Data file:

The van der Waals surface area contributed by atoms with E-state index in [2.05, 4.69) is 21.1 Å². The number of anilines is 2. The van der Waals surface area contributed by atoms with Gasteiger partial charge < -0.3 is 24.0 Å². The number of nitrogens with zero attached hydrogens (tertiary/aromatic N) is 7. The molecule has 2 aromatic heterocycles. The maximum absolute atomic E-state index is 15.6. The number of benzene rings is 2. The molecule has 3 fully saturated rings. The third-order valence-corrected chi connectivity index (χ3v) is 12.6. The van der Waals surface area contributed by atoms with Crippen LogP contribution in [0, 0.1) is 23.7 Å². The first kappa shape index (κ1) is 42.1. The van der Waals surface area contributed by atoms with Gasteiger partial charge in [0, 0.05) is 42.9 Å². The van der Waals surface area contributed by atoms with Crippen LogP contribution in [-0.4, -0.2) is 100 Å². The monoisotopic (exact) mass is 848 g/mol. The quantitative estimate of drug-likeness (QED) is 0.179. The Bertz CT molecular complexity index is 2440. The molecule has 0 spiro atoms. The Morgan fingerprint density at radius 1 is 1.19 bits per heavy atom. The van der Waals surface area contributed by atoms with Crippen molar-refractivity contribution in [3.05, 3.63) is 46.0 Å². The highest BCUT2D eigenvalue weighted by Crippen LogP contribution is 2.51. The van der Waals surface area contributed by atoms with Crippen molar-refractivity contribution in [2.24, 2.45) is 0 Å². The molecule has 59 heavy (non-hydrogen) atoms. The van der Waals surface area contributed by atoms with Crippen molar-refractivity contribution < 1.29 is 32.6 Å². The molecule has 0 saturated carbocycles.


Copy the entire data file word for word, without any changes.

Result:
The van der Waals surface area contributed by atoms with E-state index in [2.05, 4.69) is 21.1 Å². The number of anilines is 2. The van der Waals surface area contributed by atoms with Gasteiger partial charge < -0.3 is 24.0 Å². The number of nitrogens with zero attached hydrogens (tertiary/aromatic N) is 7. The molecule has 2 aromatic heterocycles. The maximum absolute atomic E-state index is 15.6. The number of benzene rings is 2. The molecule has 3 fully saturated rings. The third-order valence-corrected chi connectivity index (χ3v) is 12.6. The van der Waals surface area contributed by atoms with Crippen LogP contribution in [0, 0.1) is 23.7 Å². The first kappa shape index (κ1) is 42.1. The van der Waals surface area contributed by atoms with Gasteiger partial charge in [0, 0.05) is 42.9 Å². The van der Waals surface area contributed by atoms with Crippen LogP contribution in [-0.4, -0.2) is 100 Å². The monoisotopic (exact) mass is 848 g/mol. The quantitative estimate of drug-likeness (QED) is 0.179. The Bertz CT molecular complexity index is 2440. The molecule has 0 spiro atoms. The Morgan fingerprint density at radius 1 is 1.19 bits per heavy atom. The van der Waals surface area contributed by atoms with Crippen molar-refractivity contribution in [3.05, 3.63) is 46.0 Å². The highest BCUT2D eigenvalue weighted by Crippen LogP contribution is 2.51. The van der Waals surface area contributed by atoms with Crippen molar-refractivity contribution in [2.24, 2.45) is 0 Å². The molecule has 59 heavy (non-hydrogen) atoms. The van der Waals surface area contributed by atoms with Crippen molar-refractivity contribution < 1.29 is 32.6 Å². The molecule has 0 saturated carbocycles.